Aug. 5 (Bloomberg) -- China bought 10,000 metric tons of rare earths in the last week, said two people familiar with the matter, as the country stockpiles the metals used in batteries and magnets amid international pressure to ease export quotas.
The State Reserve Bureau paid above-market prices for the rare earths, according to the people, who asked not to be identified because they weren’t authorized to speak publicly about the purchases. China accounts for 90 percent of global rare earths production.
China’s move may be an effort to reverse a decline that’s seen the price of at least one rare earth tumble 76 percent from its 2011 high, according to Peng Bo, an analyst at China Merchants Securities Co. In March, the World Trade Organization sided with the U.S., Japan and Europe in ruling that China hadn’t adequately justified imposing export duties and quotas on rare earths and other resources.
“China is facing imminent pressure to abolish the export quota, so stockpiling is part of the policy reaction to help prop up prices and keep more of the resources at home for future use,” Peng said by phone from Shenzhen today.
Two phone calls to the National Development and Reform Commission, which oversees the State Reserve Bureau, went unanswered today.
The country cut mining permits and imposed production and export quotas in 2007 to reduce pollution and conserve supplies. China has also encouraged consolidation among rare-earths miners and promoted domestic trading.
Rare earths are a group of 17 chemically similar elements critical to make products from wind turbines to magnets for cars and weapons. In June, China set mining quotas for heavy rare earths and tungsten at the same levels as last year, while raising the quota on more abundant light rare earths.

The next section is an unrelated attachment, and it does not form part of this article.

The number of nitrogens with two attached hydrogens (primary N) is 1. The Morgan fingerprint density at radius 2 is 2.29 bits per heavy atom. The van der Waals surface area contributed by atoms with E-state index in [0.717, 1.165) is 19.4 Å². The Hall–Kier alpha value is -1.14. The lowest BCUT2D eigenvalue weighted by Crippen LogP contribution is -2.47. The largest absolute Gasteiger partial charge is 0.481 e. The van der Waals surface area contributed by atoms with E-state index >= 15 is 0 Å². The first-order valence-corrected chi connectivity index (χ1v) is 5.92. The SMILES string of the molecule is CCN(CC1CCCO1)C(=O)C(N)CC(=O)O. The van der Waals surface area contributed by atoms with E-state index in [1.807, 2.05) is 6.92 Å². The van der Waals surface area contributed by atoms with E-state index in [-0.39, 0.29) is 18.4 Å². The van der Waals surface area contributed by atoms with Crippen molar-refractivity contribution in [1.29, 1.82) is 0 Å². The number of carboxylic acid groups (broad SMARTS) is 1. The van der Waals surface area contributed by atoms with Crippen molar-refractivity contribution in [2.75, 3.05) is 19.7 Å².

China may stockpile more medium-to-heavy rare earths this year such as terbium, lutetium and yttrium, which are used in applications ranging from lasers to nuclear reactors, said China Merchants’ Peng.
China’s own industrial sector, in its rudimentary form, isn’t yet able to make full use of the country’s output, Peng said. The government is likely to hoard these elements for future use, she said.
“The mining and refining industry, hampered by a drastic slump in prices, sees the purchase as a life-saver,” said Chen Huan, an analyst at Beijing Antaike Information Development Co. “Prices the government agreed to pay are much higher than the prevailing market price.”
The move by the government is mainly to build a strategic stockpile in anticipation of rising demand from the domestic industry in the future, Chen said.
Prices of praseodymium-neodymium oxide tumbled 76 percent to 307,500 yuan a ton after reaching a record in mid-2011, according to data from the Shanghai Steelhome Information Technology Co.